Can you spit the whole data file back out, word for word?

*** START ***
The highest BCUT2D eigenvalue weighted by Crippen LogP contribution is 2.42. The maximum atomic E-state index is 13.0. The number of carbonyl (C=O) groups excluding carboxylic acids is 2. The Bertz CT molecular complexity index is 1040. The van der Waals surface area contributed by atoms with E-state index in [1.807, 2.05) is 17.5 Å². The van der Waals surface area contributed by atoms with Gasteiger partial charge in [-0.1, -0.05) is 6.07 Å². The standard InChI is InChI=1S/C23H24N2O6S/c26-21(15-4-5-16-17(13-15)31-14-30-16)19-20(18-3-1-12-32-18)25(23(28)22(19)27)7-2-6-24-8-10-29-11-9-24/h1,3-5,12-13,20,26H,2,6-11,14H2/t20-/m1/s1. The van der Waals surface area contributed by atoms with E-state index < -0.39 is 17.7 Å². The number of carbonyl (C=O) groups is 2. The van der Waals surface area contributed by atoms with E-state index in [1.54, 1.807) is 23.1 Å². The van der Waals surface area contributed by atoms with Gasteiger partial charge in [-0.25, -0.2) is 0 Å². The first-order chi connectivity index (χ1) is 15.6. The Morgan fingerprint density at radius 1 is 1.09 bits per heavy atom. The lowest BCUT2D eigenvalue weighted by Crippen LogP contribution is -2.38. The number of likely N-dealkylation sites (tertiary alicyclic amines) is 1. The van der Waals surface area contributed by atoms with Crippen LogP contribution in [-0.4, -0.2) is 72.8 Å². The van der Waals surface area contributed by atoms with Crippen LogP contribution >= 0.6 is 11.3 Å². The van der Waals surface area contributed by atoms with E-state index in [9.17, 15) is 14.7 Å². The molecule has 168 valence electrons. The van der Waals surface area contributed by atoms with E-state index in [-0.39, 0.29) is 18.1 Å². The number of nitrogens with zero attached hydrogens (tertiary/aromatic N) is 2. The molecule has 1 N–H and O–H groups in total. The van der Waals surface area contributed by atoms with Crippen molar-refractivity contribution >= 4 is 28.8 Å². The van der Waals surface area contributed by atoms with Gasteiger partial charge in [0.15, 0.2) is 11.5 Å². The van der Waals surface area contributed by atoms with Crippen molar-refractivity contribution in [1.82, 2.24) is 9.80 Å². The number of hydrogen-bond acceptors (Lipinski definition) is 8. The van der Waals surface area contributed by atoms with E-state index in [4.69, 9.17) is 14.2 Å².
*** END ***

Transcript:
The highest BCUT2D eigenvalue weighted by Crippen LogP contribution is 2.42. The maximum atomic E-state index is 13.0. The number of carbonyl (C=O) groups excluding carboxylic acids is 2. The Bertz CT molecular complexity index is 1040. The van der Waals surface area contributed by atoms with E-state index in [1.807, 2.05) is 17.5 Å². The van der Waals surface area contributed by atoms with Gasteiger partial charge in [-0.1, -0.05) is 6.07 Å². The standard InChI is InChI=1S/C23H24N2O6S/c26-21(15-4-5-16-17(13-15)31-14-30-16)19-20(18-3-1-12-32-18)25(23(28)22(19)27)7-2-6-24-8-10-29-11-9-24/h1,3-5,12-13,20,26H,2,6-11,14H2/t20-/m1/s1. The van der Waals surface area contributed by atoms with E-state index < -0.39 is 17.7 Å². The number of carbonyl (C=O) groups is 2. The van der Waals surface area contributed by atoms with E-state index in [1.54, 1.807) is 23.1 Å². The van der Waals surface area contributed by atoms with Gasteiger partial charge in [-0.25, -0.2) is 0 Å². The first-order chi connectivity index (χ1) is 15.6. The Morgan fingerprint density at radius 1 is 1.09 bits per heavy atom. The lowest BCUT2D eigenvalue weighted by Crippen LogP contribution is -2.38. The number of likely N-dealkylation sites (tertiary alicyclic amines) is 1. The van der Waals surface area contributed by atoms with Crippen LogP contribution in [-0.4, -0.2) is 72.8 Å². The van der Waals surface area contributed by atoms with Crippen LogP contribution >= 0.6 is 11.3 Å². The van der Waals surface area contributed by atoms with E-state index in [9.17, 15) is 14.7 Å². The molecule has 168 valence electrons. The van der Waals surface area contributed by atoms with E-state index in [-0.39, 0.29) is 18.1 Å². The number of nitrogens with zero attached hydrogens (tertiary/aromatic N) is 2. The molecule has 1 N–H and O–H groups in total. The van der Waals surface area contributed by atoms with Crippen molar-refractivity contribution >= 4 is 28.8 Å². The van der Waals surface area contributed by atoms with Gasteiger partial charge in [0.15, 0.2) is 11.5 Å². The van der Waals surface area contributed by atoms with Crippen molar-refractivity contribution in [1.82, 2.24) is 9.80 Å². The number of hydrogen-bond acceptors (Lipinski definition) is 8. The van der Waals surface area contributed by atoms with E-state index in [4.69, 9.17) is 14.2 Å².